Precise Biometrics has issued its fiscal report for the first quarter, reporting a significantly improved performance—its best since 2009, according to CEO Håkan Persson. Compared to Q1 of 2015, net sales increased by 438 percent, reaching SEK 24.2 million, or $2.94 million USD. The company earned a profit of SEK 6.3 million ($760,000) for the quarter.
In a statement announcing the results, the company highlighted its numerous smartphone integrations, new licensing agreements, and another repeat order from the US Department of Defense for its Tactivo readers. Speaking extensively in his own summary, Persson predicted further growth in the smartphone market, and asserted that while longtime sensor partner FPC is beginning to transition to its own proprietary fingerprint algorithm software, Precise Biometrics is well positioned with its growing array of other hardware partners. “We remain convinced that many of our present and future customers will claim a significant share of the growing market, thus ensuring our ability to grow with high profitability.”
Persson also highlighted the smart card market as “the next promising market for fingerprint sensors”—an area in which the company is actively collaborating with FPC—and pointed to the integration of Precise Biometrics software into the new FPC-BM fingerprint module as “a good example of a product that facilitates integration of fingerprint technology within new product areas” such as wearables and cars. With respect to such Internet of Things applications, Persson added, “In the longer term, we assess that this market can be larger than the market for mobile phones.”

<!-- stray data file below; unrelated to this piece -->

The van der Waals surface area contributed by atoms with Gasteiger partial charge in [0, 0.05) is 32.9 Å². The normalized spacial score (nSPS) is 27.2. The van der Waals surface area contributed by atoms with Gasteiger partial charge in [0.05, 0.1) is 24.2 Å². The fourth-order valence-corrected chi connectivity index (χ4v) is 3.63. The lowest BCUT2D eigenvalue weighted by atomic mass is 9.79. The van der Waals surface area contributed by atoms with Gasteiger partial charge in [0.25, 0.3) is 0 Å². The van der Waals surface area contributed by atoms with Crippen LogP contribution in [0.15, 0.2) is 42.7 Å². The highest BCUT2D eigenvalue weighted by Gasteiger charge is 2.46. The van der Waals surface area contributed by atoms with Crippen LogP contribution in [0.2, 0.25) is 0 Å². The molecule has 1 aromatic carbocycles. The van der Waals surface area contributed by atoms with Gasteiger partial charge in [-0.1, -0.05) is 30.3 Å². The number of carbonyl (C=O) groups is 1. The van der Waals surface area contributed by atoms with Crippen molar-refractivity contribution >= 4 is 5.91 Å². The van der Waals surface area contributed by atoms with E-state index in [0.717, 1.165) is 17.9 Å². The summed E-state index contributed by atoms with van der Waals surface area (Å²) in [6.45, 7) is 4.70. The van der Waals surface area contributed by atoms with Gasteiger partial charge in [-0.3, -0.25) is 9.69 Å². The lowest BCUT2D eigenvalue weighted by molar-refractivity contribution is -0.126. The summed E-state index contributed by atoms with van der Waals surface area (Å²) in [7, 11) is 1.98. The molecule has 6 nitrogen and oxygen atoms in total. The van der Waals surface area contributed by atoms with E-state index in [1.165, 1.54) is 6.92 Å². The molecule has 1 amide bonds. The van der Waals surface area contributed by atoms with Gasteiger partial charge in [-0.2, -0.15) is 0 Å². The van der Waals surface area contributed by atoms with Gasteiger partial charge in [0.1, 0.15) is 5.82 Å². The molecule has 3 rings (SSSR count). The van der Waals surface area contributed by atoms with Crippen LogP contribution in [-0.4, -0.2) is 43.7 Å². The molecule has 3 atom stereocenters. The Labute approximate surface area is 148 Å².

Further complementing the positive outlook, today’s fiscal results were accompanied by the announcement of a new licensing agreement with Oberthur Technologies, which will integrate Precise BioMatch Embedded into its PEARL by OT embedded secure element (eSE) solution. The could see Precise Biometrics’ algorithm software brought into a range of devices in the areas of IoT, M2M, and mobile.
May 17, 2016 – by Alex Perala